If the green in the Portuguese flag doesn’t stand for olives, it might as well, because olives and olive oil are objects of national passion. This I discovered while wine-tasting at various Alentejo vineyards in the fall shoulder season, when it happened that both the hand- and mechanical olive harvesters were out in force. So I wound up at my first olive oil tasting at Heirderos Passanha, the state-of-the-art press at Quinta de São Vicente estate.
Before this, my olive oil vocabulary consisted of the words “virgin” and “extra virgin,” or maybe “cold-pressed extra virgin.” Who knew olive oil could be further rated by growing region, texture, color and acidity? For such a small country, Portugal grows some very different olives: for example, small, bitter and black in the coastal Centro region, or plump and green in the Alentejo. Chefs stock oils from each region to recreate the micro-flavors of local recipes.
Frankly, Alentejo wines took some getting used to for us, whereas Alentejo olive oil was an instant tastebud hit. Before sampling in the Passanha's museum-like tasting room, we walked a few fields and watched the cold-pressing process with a Passanha family member – not the brothers who started the new facility, but a daughter who left off restoring churches in Madeira to help power up the family brand (proving in the process that a fine arts degree is no barrier to succeeding in business).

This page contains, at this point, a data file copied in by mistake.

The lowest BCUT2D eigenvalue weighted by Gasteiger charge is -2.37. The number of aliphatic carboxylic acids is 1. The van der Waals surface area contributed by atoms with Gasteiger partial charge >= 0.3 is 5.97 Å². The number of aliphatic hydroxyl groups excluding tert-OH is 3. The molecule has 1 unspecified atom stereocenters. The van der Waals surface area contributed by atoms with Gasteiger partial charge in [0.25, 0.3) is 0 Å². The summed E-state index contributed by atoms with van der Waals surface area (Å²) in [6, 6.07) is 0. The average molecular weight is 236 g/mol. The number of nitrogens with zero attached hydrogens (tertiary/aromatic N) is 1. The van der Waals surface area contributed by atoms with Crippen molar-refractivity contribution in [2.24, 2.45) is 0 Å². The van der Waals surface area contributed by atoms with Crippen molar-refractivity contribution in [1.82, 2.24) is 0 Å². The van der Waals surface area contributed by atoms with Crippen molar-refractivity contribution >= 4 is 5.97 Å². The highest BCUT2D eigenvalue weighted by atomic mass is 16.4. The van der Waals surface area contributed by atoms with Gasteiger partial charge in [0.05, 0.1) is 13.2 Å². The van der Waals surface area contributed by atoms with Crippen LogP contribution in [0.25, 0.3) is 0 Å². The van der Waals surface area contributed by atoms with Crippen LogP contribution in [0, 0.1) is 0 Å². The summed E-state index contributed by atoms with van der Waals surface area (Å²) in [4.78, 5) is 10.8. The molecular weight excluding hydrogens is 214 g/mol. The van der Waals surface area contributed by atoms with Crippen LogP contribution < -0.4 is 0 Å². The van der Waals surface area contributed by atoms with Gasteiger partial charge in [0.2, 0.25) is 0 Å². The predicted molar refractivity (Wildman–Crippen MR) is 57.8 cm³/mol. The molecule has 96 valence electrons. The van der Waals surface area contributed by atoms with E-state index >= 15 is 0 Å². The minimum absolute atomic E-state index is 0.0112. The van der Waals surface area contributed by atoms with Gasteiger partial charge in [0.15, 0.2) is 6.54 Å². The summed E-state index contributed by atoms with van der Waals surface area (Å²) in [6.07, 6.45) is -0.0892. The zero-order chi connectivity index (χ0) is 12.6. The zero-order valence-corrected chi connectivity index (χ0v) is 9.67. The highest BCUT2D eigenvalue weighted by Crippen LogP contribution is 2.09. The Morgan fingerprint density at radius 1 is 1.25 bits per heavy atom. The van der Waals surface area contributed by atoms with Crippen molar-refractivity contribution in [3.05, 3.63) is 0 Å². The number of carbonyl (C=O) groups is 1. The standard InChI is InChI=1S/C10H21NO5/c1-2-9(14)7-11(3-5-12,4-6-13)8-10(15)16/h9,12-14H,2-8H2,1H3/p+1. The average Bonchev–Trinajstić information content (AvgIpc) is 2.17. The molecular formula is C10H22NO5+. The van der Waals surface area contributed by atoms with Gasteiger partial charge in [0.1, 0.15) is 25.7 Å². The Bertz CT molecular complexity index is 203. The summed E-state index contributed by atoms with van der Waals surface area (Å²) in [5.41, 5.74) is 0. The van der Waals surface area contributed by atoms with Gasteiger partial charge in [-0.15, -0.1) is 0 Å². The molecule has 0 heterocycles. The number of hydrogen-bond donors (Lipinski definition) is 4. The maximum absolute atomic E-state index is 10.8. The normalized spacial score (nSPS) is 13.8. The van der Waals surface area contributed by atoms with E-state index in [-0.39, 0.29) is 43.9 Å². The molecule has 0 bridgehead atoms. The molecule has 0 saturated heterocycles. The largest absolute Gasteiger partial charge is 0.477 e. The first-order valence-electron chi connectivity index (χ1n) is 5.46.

The Passanhas of Genoa established themselves in Portugal in the 14th century, so making olive oil, albeit with millstones, is for them nothing new. For their 21st Century brand, they chose a blend of two olives -- one from the Portugese Tras-os-Montes region, the other from Catalonia via Palestine. The combination creates something clean and spicy and likeable, without even taking into account the enigmatic bottle, which has won design awards.
Through wrought iron gates you will notice a massive colonnaded house whose
Roman style jumps out in the angular Alentejo landscape. This is the family’s ancestral home since the 1700s, Quinta de Sao Vicente, and as no one was in residence, we got to stroll in ithe garden of fabulous specimen trees transplanted from a world of travels, and cool our feet in the romantic, Azulejos-tiled swimming pool.
Portugal is full of olive oil moments like this, but it helps to read Portuguese to find them. The country’s Rota do Azeite (Olive Oil Trail) website is full of knowledge but in the native tongue only for now.
By the way, New Englanders are fortunate to have a Portuguese olive oil source in Fall River markets like Chaves. While the best brands aren’t represented at these markets -- like the country’s wines, Portugal’s olive oils are pressed in relatively small batches that tend to be co-opted for local use -- you will discover even in average brands a distinctive flavor compared with Italian products. And Portuguese olive oils cost less, too. (Chaves is at 9 Columbia Street, 508-679-4410.)